These considerations lead to the adoption of the input process and outcomes model (IPO) as a basic framework to provide a trusted organising conceptual framework. The foundational model for stress-response has been the transactional stress model, so this was fitted to an IPO model. “Objective” inputs into the workplace were identified as stressors/threats, outputs of the system divided into wellbeing and performance (individual or system). The mediating processes are: (1) cognitive appraisal in identifying the perceived stressors; and (2) the identification of specific behaviours (clinical practices, self-care behaviours, etc). The adaptation to workplace stress occurs within a specific work climate or organisational environment. The IPO model, Lazarus workplace transactional stress model and organisational climate literatures, were therefore identified as key elements for the initial model. Characteristics of the initial model are given in Figure 4 and published online at Mindmeister

Figure 4: The initial mapping of concepts from phase 1 onto a mind map. Concepts identified in the literature review are mapped onto this framework.  

 

Phase 3 Iterative improvement  

Improving comprehensiveness  

The model was revised by targeted exploration of theory around the concepts outlined, expanding searches, where necessary beyond systematic reviews, beyond health and by recruiting new theoretical perspectives. McGrath generalised the role of perception in stress to include perceived demand, perceived ability to cope, perceived impact (McGrath et al., 1970). Inputs of stress have been summarised by Maslach’s six areas of  worklife (Leiter and Maslach, 1999) and the concept of wellbeing elaborated by Warr’s vitamin theory (Warr, 2008). Concepts of recovery were strengthened by the stressor-detachment model (Sonnentag and Fritz, 2015). The issue of environment was broadened to differentiate between different aspects of environment such as the climate of psychological safety (Dollard and Bakker, 2010) and learning (Lases et al., 2019) which impact in different ways. The coherence of these concepts with the initial model increased its trustworthiness.  

Reducing complexity  

Subsequent improvement of the model focused on reducing complexity and synthesis of overlapping concepts within the existing model. Much of the complexity to the model comes from integrating organisational and individual perspectives so the model was simplified from a comprehensive model (simultaneously dealing with individual and organisation levels) to a multi-level model (able to be applied to each level). Identification of learning as a key process led to consideration of learning at either as individual learning (Sherwood and Zomorodi, 2014). Inputs were consolidated using the six areas of worklife (Leiter and Maslach, 1999) and the literature on mindsets; (Sherwood and Zomorodi, 2014, Yeager and Dweck, 2012; Ben-Avi, Toker and Heller, 2018) was introduced as both an input to the system and a potential learning focus. The concept of a mindset or schema allowed collation of multiple beliefs about stress, clinical practice and improvement in ways that impact on the response to stress. Thus, a growth mindset, where the ability to cope with stress is not considered a fixed trait, promotes resilience (Yeager and Dweck, 2012). Promoting and teaching such a mindset becomes a critical strategic priority.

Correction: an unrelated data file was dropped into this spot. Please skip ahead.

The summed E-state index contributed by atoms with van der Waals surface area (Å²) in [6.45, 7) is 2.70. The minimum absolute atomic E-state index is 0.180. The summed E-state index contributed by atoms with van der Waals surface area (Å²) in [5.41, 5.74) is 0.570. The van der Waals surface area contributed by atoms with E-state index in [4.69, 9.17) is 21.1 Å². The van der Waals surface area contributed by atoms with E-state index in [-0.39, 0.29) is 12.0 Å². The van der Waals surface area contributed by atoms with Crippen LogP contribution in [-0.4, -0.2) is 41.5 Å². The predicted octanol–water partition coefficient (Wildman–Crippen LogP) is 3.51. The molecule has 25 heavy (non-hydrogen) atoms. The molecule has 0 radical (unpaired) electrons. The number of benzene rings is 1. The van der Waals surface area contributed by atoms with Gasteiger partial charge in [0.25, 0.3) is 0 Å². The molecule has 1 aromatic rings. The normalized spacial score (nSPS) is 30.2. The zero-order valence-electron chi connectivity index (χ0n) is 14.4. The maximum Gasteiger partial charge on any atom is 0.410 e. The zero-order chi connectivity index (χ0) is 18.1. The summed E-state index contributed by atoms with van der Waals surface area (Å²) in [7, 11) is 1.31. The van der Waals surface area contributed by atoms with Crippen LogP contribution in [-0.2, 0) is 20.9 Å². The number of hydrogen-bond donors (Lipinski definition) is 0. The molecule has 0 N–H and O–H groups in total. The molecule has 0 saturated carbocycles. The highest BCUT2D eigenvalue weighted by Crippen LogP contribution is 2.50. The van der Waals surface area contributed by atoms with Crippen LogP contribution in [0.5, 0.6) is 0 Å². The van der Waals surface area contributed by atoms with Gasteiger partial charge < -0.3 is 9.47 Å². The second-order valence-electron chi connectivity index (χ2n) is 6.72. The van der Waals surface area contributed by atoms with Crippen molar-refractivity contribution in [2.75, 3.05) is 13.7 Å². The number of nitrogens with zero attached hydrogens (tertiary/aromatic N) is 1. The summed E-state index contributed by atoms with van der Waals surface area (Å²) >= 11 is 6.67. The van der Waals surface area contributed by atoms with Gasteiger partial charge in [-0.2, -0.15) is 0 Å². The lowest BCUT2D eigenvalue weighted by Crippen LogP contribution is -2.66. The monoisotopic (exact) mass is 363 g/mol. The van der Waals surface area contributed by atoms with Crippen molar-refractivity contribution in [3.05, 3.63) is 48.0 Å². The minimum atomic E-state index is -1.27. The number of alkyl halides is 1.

Outputs were consolidated into those related to wellbeing and performance with a continuum of outcomes between negative (burnout, clinical error) and positive (resilience wellbeing and high-quality care).  

Identification of additional perspectives  

Two areas were identified as under-theorised in the initial model. The first was the relationship of the proposed model to the Job demand-resources model which was identified as a highly trusted model in the existing literature. The second area was that of learning which had a role in many of the processes identified and potential interventions. These areas were selected for further iterations of inquiry.  

Re-appraisal against existing models (JD-R) and focus on learning